Nick Lowe presenting in a classroom

UTM Forensic Science grad taps investigative experience to launch online escape rooms

Tuesday, July 6, 2021 - 3:18pm
Kristy Strauss

When Nick Lowe received his Forensic Biology Specialist Degree from UTM, he never thought he would use his degree to start his own business and create online escape rooms.

“For fun, whenever I talked about retirement, I thought it might be fun to open an escape room,” says Lowe. “So there was somewhat of an idea there, but definitely not this early in life.”

Lowe, who graduated from UTM in 2019, has recently launched The Puzzleverse – describing it as a collection of engaging and thought-provoking virtual puzzle games that people can enjoy from home and play online with friends and relatives.

The games are aimed at participants aged 13 and older, and require four to six players. There are currently four escape rooms offered on the website, which launched in mid-May.

Lowe says he got the idea while working as a Game Master at a Winnipeg escape room, when the third wave of COVID-19 hit Manitoba and forced his workplace to close its in-person games.

That’s when Lowe decided to partner with his brother Jayden, a graphic designer, to create The Puzzleverse.

Lowe says his undergraduate degree at UTM gave him the knowledge and skills to create all of the games offered so far on the website – including the “Murder Royale” game, where a prince has been murdered and the users have to work as a forensic team to help the young lead detective catch the killer.

“That one is directly related to my undergraduate experience,” Lowe says, adding that his degree helped hone his skills to create these virtual escape rooms.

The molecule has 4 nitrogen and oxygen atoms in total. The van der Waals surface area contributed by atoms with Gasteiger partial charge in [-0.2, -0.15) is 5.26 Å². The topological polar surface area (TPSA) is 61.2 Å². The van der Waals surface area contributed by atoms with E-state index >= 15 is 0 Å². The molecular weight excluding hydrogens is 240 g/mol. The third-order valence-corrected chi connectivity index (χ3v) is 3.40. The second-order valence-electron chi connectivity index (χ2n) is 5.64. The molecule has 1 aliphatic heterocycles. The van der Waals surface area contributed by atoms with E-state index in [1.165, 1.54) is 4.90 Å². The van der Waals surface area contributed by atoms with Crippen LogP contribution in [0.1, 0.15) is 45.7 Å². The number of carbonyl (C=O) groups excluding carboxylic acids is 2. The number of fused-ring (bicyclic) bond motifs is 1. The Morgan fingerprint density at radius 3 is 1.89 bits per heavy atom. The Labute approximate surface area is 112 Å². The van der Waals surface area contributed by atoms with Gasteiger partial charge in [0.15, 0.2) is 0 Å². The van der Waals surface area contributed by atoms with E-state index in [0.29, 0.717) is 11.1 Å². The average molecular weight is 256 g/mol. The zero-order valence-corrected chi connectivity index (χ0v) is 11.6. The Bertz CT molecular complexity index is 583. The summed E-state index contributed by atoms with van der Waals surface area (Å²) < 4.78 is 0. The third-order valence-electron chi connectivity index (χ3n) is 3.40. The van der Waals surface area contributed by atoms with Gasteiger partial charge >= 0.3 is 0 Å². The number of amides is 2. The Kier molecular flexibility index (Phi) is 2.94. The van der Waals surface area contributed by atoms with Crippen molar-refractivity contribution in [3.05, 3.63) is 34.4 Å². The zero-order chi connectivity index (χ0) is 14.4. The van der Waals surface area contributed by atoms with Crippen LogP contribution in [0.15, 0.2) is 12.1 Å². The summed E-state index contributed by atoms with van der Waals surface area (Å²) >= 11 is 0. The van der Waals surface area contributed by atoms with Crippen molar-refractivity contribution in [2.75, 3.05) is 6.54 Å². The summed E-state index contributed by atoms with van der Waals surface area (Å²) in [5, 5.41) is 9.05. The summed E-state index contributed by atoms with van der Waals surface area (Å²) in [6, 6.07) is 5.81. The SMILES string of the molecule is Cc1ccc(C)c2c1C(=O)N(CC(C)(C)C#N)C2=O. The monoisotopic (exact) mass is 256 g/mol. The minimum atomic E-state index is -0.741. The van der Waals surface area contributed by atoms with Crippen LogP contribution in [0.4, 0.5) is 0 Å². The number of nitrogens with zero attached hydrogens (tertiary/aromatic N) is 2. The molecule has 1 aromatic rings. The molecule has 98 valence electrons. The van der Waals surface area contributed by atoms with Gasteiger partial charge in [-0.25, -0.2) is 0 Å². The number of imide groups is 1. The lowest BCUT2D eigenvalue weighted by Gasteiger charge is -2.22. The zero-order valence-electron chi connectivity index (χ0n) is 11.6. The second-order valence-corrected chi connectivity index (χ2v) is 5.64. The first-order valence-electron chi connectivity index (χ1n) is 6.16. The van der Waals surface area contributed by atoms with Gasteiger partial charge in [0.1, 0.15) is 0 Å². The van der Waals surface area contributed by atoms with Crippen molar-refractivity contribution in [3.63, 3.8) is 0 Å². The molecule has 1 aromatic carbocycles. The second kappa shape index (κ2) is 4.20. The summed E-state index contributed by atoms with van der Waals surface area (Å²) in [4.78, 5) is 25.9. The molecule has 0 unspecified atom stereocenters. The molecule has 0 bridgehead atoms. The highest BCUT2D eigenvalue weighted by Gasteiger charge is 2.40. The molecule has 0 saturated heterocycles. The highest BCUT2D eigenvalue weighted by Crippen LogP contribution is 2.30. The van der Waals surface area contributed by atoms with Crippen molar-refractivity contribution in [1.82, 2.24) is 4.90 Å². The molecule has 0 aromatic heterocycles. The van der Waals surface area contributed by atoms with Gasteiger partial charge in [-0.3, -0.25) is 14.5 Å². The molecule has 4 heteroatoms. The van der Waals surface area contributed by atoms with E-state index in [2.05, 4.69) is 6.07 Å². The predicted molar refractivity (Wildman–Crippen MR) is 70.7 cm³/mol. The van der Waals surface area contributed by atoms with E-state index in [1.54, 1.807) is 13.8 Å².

“When I see a problem I search for evidence, analyze it, and interpret it in the context of what I’m doing,” he explains. “That was definitely the mindset I had when designing these puzzles.”

Lowe adds that he has received great feedback from players who appreciate having the ability to experience an escape room when they can’t physically be with each other.

Eventually, Lowe says he would like to lean even more into the virtual space and potentially design games that can be played using Virtual Reality devices.

“Players would be able to scan and interact with the rooms on a level that would make them feel they were actually inside an escape room from the comfort of their own home,” he says.

He believes The Puzzleverse will still be a popular entertainment option for people, even after COVID-19 restrictions begin to lift.

“There will always be some sort of need or demand for it,” Lowe says. “People are always going to be geographically separated and may have family far away. You can always play with them through the game, be connected, and have fun with them.”